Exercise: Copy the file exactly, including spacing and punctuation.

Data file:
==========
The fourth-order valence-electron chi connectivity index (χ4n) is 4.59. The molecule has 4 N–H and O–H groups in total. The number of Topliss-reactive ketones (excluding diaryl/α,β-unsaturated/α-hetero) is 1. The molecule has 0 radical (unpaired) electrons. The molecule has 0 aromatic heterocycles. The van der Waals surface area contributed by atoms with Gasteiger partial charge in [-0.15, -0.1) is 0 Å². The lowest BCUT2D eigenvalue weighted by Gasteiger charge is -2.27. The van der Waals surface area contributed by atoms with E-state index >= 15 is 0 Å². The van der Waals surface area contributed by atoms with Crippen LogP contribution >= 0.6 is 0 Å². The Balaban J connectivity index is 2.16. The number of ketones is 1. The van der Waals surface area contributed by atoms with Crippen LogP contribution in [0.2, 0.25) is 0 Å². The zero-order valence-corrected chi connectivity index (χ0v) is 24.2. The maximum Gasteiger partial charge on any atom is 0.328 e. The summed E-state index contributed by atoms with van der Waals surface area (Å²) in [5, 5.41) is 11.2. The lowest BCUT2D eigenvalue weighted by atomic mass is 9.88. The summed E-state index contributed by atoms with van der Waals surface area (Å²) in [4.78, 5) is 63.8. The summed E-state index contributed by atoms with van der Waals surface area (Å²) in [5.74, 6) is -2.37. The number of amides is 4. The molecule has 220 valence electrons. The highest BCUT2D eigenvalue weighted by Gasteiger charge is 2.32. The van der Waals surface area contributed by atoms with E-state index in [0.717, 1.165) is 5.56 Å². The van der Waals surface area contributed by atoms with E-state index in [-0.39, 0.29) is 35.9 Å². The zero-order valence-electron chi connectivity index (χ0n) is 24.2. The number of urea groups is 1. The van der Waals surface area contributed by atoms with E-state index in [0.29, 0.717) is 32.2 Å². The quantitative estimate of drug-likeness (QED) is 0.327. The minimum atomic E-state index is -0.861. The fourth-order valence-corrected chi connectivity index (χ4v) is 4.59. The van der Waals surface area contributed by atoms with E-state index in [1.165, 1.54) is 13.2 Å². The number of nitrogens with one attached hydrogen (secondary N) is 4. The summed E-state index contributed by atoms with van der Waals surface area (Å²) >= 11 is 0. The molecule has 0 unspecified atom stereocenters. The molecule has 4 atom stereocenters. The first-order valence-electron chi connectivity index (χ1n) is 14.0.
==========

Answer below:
The fourth-order valence-electron chi connectivity index (χ4n) is 4.59. The molecule has 4 N–H and O–H groups in total. The number of Topliss-reactive ketones (excluding diaryl/α,β-unsaturated/α-hetero) is 1. The molecule has 0 radical (unpaired) electrons. The molecule has 0 aromatic heterocycles. The van der Waals surface area contributed by atoms with Gasteiger partial charge in [-0.15, -0.1) is 0 Å². The lowest BCUT2D eigenvalue weighted by Gasteiger charge is -2.27. The van der Waals surface area contributed by atoms with E-state index >= 15 is 0 Å². The van der Waals surface area contributed by atoms with Crippen LogP contribution >= 0.6 is 0 Å². The Balaban J connectivity index is 2.16. The number of ketones is 1. The van der Waals surface area contributed by atoms with Crippen LogP contribution in [0.2, 0.25) is 0 Å². The zero-order valence-corrected chi connectivity index (χ0v) is 24.2. The maximum Gasteiger partial charge on any atom is 0.328 e. The summed E-state index contributed by atoms with van der Waals surface area (Å²) in [5, 5.41) is 11.2. The lowest BCUT2D eigenvalue weighted by atomic mass is 9.88. The summed E-state index contributed by atoms with van der Waals surface area (Å²) in [4.78, 5) is 63.8. The summed E-state index contributed by atoms with van der Waals surface area (Å²) in [5.74, 6) is -2.37. The number of amides is 4. The molecule has 220 valence electrons. The highest BCUT2D eigenvalue weighted by Gasteiger charge is 2.32. The van der Waals surface area contributed by atoms with E-state index in [0.717, 1.165) is 5.56 Å². The van der Waals surface area contributed by atoms with E-state index in [-0.39, 0.29) is 35.9 Å². The zero-order valence-electron chi connectivity index (χ0n) is 24.2. The number of urea groups is 1. The van der Waals surface area contributed by atoms with E-state index in [0.29, 0.717) is 32.2 Å². The quantitative estimate of drug-likeness (QED) is 0.327. The minimum atomic E-state index is -0.861. The fourth-order valence-corrected chi connectivity index (χ4v) is 4.59. The van der Waals surface area contributed by atoms with E-state index in [1.165, 1.54) is 13.2 Å². The number of nitrogens with one attached hydrogen (secondary N) is 4. The summed E-state index contributed by atoms with van der Waals surface area (Å²) >= 11 is 0. The molecule has 0 unspecified atom stereocenters. The molecule has 4 atom stereocenters. The first-order valence-electron chi connectivity index (χ1n) is 14.0.